Haroldo de Campos’s “planetary music for mortal ears”: A Latin American Postmodern Global Poetics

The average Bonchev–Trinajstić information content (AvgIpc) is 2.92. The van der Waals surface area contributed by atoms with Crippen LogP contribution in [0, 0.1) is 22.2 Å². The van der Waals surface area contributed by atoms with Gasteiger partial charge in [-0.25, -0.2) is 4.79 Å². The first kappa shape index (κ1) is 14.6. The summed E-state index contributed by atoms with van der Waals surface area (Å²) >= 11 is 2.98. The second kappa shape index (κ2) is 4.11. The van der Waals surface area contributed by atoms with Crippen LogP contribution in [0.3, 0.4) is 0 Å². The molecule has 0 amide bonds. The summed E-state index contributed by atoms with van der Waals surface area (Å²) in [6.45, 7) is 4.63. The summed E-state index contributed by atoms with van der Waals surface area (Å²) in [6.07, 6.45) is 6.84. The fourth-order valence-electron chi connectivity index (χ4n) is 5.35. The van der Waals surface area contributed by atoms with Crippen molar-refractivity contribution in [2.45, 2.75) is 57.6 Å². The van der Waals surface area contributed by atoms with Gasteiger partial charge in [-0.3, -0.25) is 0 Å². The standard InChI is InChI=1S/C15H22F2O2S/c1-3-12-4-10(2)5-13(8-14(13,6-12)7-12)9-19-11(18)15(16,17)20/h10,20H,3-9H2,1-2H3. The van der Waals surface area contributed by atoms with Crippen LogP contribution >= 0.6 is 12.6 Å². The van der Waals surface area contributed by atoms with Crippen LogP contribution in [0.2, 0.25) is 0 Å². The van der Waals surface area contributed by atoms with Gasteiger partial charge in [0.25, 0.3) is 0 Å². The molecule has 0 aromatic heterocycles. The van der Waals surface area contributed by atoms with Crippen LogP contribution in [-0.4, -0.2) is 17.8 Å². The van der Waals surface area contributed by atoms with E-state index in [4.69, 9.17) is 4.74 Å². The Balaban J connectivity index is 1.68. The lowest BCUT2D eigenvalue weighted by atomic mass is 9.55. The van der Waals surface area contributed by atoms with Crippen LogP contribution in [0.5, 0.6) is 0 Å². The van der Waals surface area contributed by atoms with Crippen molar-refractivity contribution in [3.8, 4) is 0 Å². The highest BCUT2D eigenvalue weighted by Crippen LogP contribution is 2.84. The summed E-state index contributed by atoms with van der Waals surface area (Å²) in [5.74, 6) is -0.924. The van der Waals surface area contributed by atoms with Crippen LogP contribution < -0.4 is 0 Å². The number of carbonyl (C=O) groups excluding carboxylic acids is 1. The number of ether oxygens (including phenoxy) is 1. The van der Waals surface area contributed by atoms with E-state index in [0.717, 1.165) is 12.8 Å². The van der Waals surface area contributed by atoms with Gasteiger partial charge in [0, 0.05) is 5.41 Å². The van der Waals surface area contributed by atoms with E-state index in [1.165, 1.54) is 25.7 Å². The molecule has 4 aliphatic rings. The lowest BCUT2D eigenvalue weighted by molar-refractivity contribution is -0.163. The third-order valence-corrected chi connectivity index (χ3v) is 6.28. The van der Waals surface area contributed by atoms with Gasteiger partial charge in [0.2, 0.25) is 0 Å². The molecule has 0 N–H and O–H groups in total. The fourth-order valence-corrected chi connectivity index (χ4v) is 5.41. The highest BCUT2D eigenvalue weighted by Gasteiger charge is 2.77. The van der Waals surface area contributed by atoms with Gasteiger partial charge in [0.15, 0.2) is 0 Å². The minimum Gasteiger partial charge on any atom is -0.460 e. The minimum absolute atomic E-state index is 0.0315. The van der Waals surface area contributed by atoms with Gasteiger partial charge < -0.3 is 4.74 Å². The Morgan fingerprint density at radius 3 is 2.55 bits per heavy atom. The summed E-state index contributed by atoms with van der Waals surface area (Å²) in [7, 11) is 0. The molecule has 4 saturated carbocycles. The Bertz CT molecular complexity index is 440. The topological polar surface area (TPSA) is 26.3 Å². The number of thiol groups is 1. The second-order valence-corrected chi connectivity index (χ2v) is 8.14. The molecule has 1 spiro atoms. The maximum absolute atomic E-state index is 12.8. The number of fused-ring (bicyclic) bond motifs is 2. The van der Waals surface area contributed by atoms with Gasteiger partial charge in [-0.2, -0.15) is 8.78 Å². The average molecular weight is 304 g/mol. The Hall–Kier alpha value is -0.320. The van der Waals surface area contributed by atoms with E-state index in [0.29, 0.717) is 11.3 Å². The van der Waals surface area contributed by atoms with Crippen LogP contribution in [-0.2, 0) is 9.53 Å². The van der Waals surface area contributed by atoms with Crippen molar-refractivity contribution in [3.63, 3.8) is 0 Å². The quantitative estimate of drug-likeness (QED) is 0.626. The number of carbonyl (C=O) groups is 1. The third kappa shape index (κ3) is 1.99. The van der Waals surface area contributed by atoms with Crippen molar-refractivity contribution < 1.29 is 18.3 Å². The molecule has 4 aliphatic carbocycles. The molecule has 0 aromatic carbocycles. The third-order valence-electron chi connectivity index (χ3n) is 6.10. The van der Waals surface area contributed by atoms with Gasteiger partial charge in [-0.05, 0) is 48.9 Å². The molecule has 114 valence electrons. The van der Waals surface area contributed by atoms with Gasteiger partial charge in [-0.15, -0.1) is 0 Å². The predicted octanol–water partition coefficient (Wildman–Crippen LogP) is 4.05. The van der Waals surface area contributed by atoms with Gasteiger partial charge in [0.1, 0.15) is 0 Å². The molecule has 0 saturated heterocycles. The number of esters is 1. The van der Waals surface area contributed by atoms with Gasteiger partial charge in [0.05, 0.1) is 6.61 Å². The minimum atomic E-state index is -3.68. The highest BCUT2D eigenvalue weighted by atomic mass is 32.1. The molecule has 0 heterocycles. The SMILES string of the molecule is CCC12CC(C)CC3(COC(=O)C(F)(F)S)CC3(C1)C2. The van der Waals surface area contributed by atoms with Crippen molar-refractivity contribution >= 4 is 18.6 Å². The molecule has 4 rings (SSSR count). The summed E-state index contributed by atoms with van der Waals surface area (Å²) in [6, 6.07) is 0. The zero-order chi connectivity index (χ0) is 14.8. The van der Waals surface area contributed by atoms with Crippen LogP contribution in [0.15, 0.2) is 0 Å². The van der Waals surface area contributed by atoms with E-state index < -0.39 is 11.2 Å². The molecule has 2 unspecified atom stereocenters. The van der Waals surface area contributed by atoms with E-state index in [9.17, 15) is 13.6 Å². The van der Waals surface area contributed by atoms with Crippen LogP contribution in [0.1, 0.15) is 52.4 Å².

Crisantempo (1998), a late work by Haroldo de Campos, was published on the 40-year anniversary of the “Pilot Plan for Concrete Poetry.” Spanning decades of his own work and vast poetic and intellectual traditions, it acts not only as a summa but also as a final, inconclusive postscript to the controversial revolution effected in the late 1950s by the Noigandres group. The roads taken (and not taken) in this paradoxical and multifarious later work can be productively examined under the lens of “postmodernism.” Crisantempo, I argue, implicitly and explicitly articulates what I would term a Latin American “postmodern global” poetics. I follow Matei Calinescu’s theorization of postmodernism as a dismissal of notions of progress, universal finality, and radical innovation to analyze Campos’s logic of renovation and reconstructive dialogue with world literary traditions beyond concrete poetry’s Poundian paideuma.
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